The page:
Edit Blog Post
Published: July 17th 2019
Today, was dedicated to exploring the wonderful city of Cairo. Our first stop, the Egyptian Museum! The Egyptian Museum
The Egyptian Museum houses the worlds largest collection of ancient Egyptian Artifacts. During our trip to Cairo, the Egyptian government had just finished building a beautiful, new, more advanced, and larger Egyptian museum closer to the Giza plateau. The museum officials were in the process of moving the artifacts from the current Egyptian museum to its new location. So not all of the artifacts were on display at the old museum.
The old museum looked like it needed a makeover as it was in a state of organized chaos. It was small and overcrowded with no air conditioning. However, it did have the ambiance of an old storage warehouse. Going through the museum would not be as interesting without our Egyptologist, Sam. Sam, knew a lot about ancient Egyptian history and was able to explain about the importance of the most memorable artifacts at the museum.
One of the most interesting items on display at the museum was an entire room dedicated to the boy king, Tutankhamen. Tutankhamen is one of the most famous Egyptian pharaohs not because
of his deeds but because unlike many of the tombs which have been discovered during the years, the tomb of Tutankhamen was still relatively intact when it was initially discovered in 1922 by Howard Carter. We saw Tutankhamen, famous face mask made from solid gold which is believed to be a representation of Tutankhamen's face. Other artifacts from his tomb included vases, jewelry, pots, a large finely decorated chest and several weapons.
Another interesting room that you need to pay extra to enter is the Royal mummy room. I thought the Royal Mummy was well worth the extra money. Although, Renata and I were not allowed to take pictures, we got to see the mummified bodies of ancient Egyptian's great pharaohs. Some of the mummies that we saw include the body of Queen Hatshepsut and Ramses II. According to our guide Sam, there is a international law that if any Egyptian mummies are discovered they need to remain in Egypt because it is their sacred resting place. Therefore, mummies are the only artifacts that outsiders are not allowed to remove from Egyptian property. The Hanging Church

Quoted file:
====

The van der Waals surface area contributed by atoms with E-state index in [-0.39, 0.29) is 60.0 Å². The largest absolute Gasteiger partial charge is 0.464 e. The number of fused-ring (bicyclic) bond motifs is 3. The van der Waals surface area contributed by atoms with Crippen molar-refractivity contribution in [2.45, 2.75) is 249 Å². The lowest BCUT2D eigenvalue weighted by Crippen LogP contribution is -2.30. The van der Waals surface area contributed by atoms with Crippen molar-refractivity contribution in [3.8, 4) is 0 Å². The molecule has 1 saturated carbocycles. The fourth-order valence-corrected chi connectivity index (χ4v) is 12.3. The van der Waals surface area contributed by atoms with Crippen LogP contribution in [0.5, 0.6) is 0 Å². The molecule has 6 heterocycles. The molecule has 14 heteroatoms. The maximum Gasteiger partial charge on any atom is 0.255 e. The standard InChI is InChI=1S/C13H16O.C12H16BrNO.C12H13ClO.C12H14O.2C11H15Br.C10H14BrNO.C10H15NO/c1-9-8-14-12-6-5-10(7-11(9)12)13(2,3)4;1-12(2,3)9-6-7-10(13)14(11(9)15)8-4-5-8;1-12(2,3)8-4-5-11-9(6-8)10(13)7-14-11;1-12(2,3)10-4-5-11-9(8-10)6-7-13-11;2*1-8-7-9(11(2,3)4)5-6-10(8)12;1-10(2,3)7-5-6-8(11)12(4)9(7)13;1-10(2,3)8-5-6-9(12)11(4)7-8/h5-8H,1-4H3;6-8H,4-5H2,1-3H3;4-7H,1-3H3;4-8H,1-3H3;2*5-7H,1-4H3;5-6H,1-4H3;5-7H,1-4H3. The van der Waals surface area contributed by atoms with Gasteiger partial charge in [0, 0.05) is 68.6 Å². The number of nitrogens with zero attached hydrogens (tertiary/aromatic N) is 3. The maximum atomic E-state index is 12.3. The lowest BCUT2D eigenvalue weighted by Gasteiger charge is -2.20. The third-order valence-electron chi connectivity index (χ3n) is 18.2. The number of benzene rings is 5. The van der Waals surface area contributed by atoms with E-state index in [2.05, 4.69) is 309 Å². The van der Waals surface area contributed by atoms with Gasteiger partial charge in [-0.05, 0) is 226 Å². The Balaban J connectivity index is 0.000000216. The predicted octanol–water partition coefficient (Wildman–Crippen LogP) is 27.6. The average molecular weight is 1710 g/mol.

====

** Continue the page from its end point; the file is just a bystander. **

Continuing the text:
After exploring the museum it was time to head out to
explore the rest of Cairo. Our first stop was the Hanging Church.
The Hanging Church, residing in the heart of Old Cairo, is built atop of a Roman built fortress. It gets its name from the fact that its nave is suspended over a passageway giving it the impression that it is hanging in mid-air. One of the churches most notable features is its ceiling which is built of vaulted timber and resembles the interior of Noah's Ark. The church remains one of the most important churches used in the Coptic Christian community. Mosque of Mohammed Ali
Our next stop after the Hanging Church was the Mosque of Mohammed Ali. The Mosque of Mohammed Ali is located in the Citadel of Saladin. The Citadel of Saladin was built between 1176 -1183 A.D and is home to 3 mosques and 4 museums. The Mosque of Mohammed Ali is the most famous mosque located within the citadel.
One of the interesting facts about the mosque is that there is a clock in the courtyard of the Mosque of Mohammed Ali. We learned from our tour guide Sam, that the clock was given by France in exchange for one
of the obelisks of Luxor Temple. The Obelisk now stands in Place de la Concorde in Paris. And apparently according to our guide Sam, the clock situation in the Mosque of Mohammed Ali has not worked in years. By today's standards, definitely not a fair trade. Khan El Khalili bazaar
Our last stop in Cairo was the Khan El Khalili Bazaar. It was interesting exploring the bazaar, but Renata and I found the majority of the vendors were selling the same tourist souvenirs. We ended up sitting down and grabbing a drink with our tour group at a cafe by the bazaar to cool down after a hot day.
After exploring old Cairo we headed back to Giza to a restaurant overlooking the Pyramids. As our last day in Cairo, we relaxed as we enjoyed the memorizing sunset over the Pyramids of Giza. It was a wonderful end to mark our last day in Cairo. When we headed back to our hotel, we said goodbye to Sam, an amazing guide and great Egyptologist. He was very knowledgeable about Egyptian history. It was a bittersweet to say goodbye to Sam but for the next couple of days, Renata
and I are going to enjoy some much needed beach days in Dahab. I cannot wait!
Tot: 2.511s; Tpl: 0.061s; cc: 11; qc: 49; dbt: 0.0447s; 2; m:saturn w:www (184.108.40.206); sld: 6;
; mem: 1.4mb